Monday, September 10, 2007

the mystery of the crucifixion

And because of their saying: We slew the Messiah, Jesus son of Mary, Allah's messenger - they slew him not nor crucified him, but it appeared so unto them; and lo! those who disagree concerning it are in doubt thereof; they have no knowledge thereof save pursuit of a conjecture; they slew him not for certain.

Qur'an 4:157, trans Pickthal

This critical verse turned up today in Robert Spencer's series of blog entries that are working through the Koran from start to finish: Blogging the Qur’an: Sura 4, “Women,” verses 104-176. All the commentaries that Spencer refers to posit a substitute person who was made to appear like Jesus to fool the Jews into believing that He had indeed been crucified when in reality He had been whisked away into Heaven by Allah. These are purportedly orthodox or mainstream commentaries, not mystical or Sufi interpretations (which are often seen as heretical by orthodox Islam).

What did the Sufis think of this verse? And, in particular, how did Rumi see it? He does refer to this verse in his Ghazal (Ode) 728 which juxtaposes Jesus the Messiah with His Islamic counterpart, Mansur Al-Hallaj, who was also executed in part by crucifixion (though ultimately by beheading). Below is the Coleman Barks version of the ode in its entirety followed by the Arberry translation of the pertinent lines.

More Range

We're friends with one who kills us,
who gives us to the ocean waves. We

love this death. Only ignorance says,
Put it off a while, day after tomorrow.

Don't avoid the knife. This friend
only seems fierce, bringing your soul

more range, perching your falcon on a
cliff of the wind. Jesus on his cross,

Hallaj on his - those absurd killings
hold a secret. Cautious cynics know

what they're doing with every moment and why.
Submit to love without thinking, as

the sun this morning rose recklessly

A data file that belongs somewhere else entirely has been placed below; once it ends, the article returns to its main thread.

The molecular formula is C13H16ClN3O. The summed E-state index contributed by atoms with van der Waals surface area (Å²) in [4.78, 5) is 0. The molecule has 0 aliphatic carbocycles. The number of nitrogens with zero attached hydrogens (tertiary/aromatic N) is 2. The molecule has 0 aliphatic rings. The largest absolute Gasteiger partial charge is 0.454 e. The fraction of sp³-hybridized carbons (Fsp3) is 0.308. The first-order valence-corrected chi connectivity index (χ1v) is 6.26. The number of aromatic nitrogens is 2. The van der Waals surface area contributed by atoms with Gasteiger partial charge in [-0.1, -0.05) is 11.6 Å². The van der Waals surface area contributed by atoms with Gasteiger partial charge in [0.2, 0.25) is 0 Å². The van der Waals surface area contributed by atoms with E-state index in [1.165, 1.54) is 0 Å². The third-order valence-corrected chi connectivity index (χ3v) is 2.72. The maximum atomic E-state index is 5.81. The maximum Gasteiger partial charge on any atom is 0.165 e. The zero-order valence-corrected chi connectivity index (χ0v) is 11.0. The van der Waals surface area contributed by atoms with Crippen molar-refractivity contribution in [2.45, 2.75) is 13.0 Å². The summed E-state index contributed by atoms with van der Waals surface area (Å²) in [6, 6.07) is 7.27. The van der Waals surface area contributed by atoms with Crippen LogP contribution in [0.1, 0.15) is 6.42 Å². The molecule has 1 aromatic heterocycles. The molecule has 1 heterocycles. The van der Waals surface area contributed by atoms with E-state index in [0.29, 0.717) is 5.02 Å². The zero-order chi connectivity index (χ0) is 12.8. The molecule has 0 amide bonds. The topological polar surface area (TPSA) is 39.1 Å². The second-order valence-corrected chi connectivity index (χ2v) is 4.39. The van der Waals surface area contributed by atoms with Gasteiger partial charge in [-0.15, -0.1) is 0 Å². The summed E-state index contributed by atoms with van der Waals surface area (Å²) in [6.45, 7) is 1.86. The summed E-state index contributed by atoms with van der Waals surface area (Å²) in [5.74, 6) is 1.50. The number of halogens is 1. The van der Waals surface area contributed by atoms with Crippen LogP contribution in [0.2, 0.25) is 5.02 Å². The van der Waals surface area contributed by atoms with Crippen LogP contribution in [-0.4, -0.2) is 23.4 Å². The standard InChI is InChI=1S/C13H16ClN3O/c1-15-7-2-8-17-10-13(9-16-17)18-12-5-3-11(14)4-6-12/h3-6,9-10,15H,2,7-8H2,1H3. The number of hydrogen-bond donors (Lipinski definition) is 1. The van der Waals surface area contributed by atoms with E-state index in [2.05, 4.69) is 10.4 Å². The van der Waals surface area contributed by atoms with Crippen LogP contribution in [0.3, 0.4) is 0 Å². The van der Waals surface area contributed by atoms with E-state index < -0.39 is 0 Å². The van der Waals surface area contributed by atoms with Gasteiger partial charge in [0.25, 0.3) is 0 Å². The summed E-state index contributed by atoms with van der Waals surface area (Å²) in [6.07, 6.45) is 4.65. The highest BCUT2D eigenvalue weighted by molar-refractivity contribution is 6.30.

extinguishing our star-candle minds.

Rumi: Ghazal (Ode) 728
version by Coleman Barks

That idea the Christian carries abroad, the Moslem has not that
idea, that He is slaying this Messiah upon the cross.
Every true lover is like Mansur, they slay themselves; show any
beside the lover who deliberately slays himself!

Rumi: from Ghazal (Ode) 728
translation A.J. Arberry

Rumi's interpretation jumps right outside of the obvious and literal and places the difference of opinion between the Christian and the Muslim right where it most appropriately sits: simply as a difference of perspective. The Christian sees the observer of the crucifixion as the agent thereof, whereas the Muslim (or strictly the Sufi Muslim) sees the victim, whether Jesus or Mansur, as a self-slayer, as a willing agent of His own self-sacrifice. It's no wonder Rumi was revered at his death as a great bridge-maker across religious divides for this is a subtle and profound interpretation that allows for a partial truth in both perspectives. Both the orthodox Christian and the orthodox Muslim have missed the point, he says. Neither has grasped the essential mystery of the crucifixion.

And yet ...

Rumi's is a rare and obscure interpretation and there is no evidence that it ever "took off" with enough convincing power to allow Christians and Muslims to live in peace in the region. Even today, in Rumi's area of the world (modern day Turkey), the tension between the two religions persists.

Moreover, Rumi's take is more radical even than the Christians' as it removes all agency and therefore all blame from the actual judge, jury and executioner that we would normally hold guilty for torturing and murdering an innocent victim, let alone a great prophet or saint.

If we carry such reasoning to its logical conclusion, then all 3000 victims on sep11 were self-slain. Perhaps it was not true for all, but at least for those who recognized as they died that they were necessary players in an awesome divine drama. I feel sure that many came to some such conclusion as they approached the final explosive impact, as they roasted in the intense heat inside the buildings, or as they plunged to their death outside.

Similar observations can be made regarding the Jewish victims of the holocaust, the Russian victims of Stalin, the Chinese victims of Mao, and the many many millions of others throughout history. As Rumi puts it in the Arberry translation: "show any beside the lover who deliberately slays himself!"

It is surely true that the West suffers from an excess of egotism but surely the radical mystic - as expressed by Rumi in this ode and by Jesus and Hallaj in the manner of their death - suffers from an excess of ego-denial. The smaller sun of the ego is born from the larger sun of the greater self: we are made in the image of God. As certainly as we return to dust at death, so does our smaller sun return home to the larger. However, between our birth and our death, surely we are responsible for taking care of this temporary vessel of the soul, our living bodies; surely we are responsible for maintaining our self-reliance (call it our free will) in the face of forces far beyond our control; surely we are responsible to keep our small individual candles alight even as God's ferocity whirls about us; and surely we are called upon - by Whom? - to stand up to God and say "no" to utter devastation.

Jesus on the Cross

Jesus on the Cross @ wikimedia


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